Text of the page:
Data will grow sustainable agriculture

Sustainability requires new data-driven thinking by the entire food and farming supply chain.

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World leaders are about to gather for the COP26 climate change summit in Glasgow, Scotland. Glasgow’s heritage is in industries with a high CO2 output, shipbuilding and steel mills. Agriculture may be surrounded by green pastures and golden fields, but farming is part of the CO2 problem facing the planet, and world leaders will need to address this. Farmers and food producers are entering a new phase of data technology-led food production, though, which could both feed the populace and protect the planet.

Consumers are demanding the food they consume to be more sustainable. At the same time, climate change and political and economic challenges are regularly disrupting harvests and supply chains. These are not challenges for the near future either; they exist here and now. In England, pig farmers face huge losses as a result of the Conservative Party government’s Brexit negotiations leaving the industry with an abattoir worker shortage. Extreme weather has impacted this year’s harvest. The executive boardroom is being disrupted as much as the field or butchers too. United Cacao, a grower of cacao beans for chocolate makers, misled its clients and was proven to be responsible for deforestation in the Amazon rainforest. Environmental researchers used Geographic Information Systems (GIS) to demonstrate the deforestation of the Amazon, which led to United Cacao being delisted from the Alternative Investment Market (AIM) at the London Stock Exchange.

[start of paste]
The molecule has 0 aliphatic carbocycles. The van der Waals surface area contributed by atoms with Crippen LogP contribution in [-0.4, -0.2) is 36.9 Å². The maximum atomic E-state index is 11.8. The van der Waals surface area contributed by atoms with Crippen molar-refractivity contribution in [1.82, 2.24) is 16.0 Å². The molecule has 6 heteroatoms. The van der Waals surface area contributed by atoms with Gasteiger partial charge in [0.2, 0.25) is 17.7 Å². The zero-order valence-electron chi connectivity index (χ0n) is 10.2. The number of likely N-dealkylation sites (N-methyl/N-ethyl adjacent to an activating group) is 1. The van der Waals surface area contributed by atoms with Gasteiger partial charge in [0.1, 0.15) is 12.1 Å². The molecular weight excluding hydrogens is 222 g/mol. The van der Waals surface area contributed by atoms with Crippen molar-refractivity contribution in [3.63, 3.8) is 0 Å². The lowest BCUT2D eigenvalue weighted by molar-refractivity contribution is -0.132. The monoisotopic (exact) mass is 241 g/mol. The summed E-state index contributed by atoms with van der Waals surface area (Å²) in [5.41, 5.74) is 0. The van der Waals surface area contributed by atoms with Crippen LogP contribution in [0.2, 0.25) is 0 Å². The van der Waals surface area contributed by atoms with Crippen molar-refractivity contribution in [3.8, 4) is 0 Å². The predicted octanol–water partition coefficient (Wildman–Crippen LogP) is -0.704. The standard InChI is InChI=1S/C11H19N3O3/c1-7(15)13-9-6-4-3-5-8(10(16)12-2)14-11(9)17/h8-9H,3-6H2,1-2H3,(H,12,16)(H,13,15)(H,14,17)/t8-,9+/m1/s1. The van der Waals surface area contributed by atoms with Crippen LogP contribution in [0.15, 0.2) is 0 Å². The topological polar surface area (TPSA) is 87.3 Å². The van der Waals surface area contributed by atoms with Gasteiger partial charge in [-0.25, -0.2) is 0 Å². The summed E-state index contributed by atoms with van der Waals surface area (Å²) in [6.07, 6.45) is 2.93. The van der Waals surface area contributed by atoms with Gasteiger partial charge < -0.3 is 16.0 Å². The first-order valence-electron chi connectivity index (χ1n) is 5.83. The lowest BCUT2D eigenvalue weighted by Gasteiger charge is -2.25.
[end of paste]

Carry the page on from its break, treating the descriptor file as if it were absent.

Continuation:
With crops like cacao and palm oil grown in remote and fragile tropical landscapes, GIS and data technologies are the only way the supply chain can be assured that foods and ingredients are sustainable and not degrading the planet further. Bunge Loders Croklaan, a refiner of palm oil, which is used in margarine and foodstuffs, uses GIS to map and monitor its entire supply chain. “Companies are really investing in understanding threats to their supply chains,” says Charles Kennelly, UK CTO for Esri, the GIS mapping technology provider. “If you can map out your supply chain, you can then map out the environmental degradation and build up a risk model.”

It isn’t just the clearing of the world’s rainforests that threatens the planet. Biodiversity in the UK countryside has declined. Over 40 million birds have disappeared from the skies of the UK since 1970, the conservation group the RSPB finds in its research. Only 50% of the UK’s biodiversity remains intact, compared to 89.3% in Finland. “Our farming was typical bread basket farming: with a yield focus based on the tonnage you could produce,” says Dominic Buscall, Project Manager at Wild Ken Hill, in the UK, a farm that is innovating new ways of growing the staple crops of wheat and barley. “The market has failed to provide biodiversity,” Buscall says. “Farm land species have been eviscerated.” The Norfolk farmer says the existing agricultural methods have destroyed the soil we grow our food in, which makes feeding the population increasingly difficult but is the root cause of biodiversity decline.

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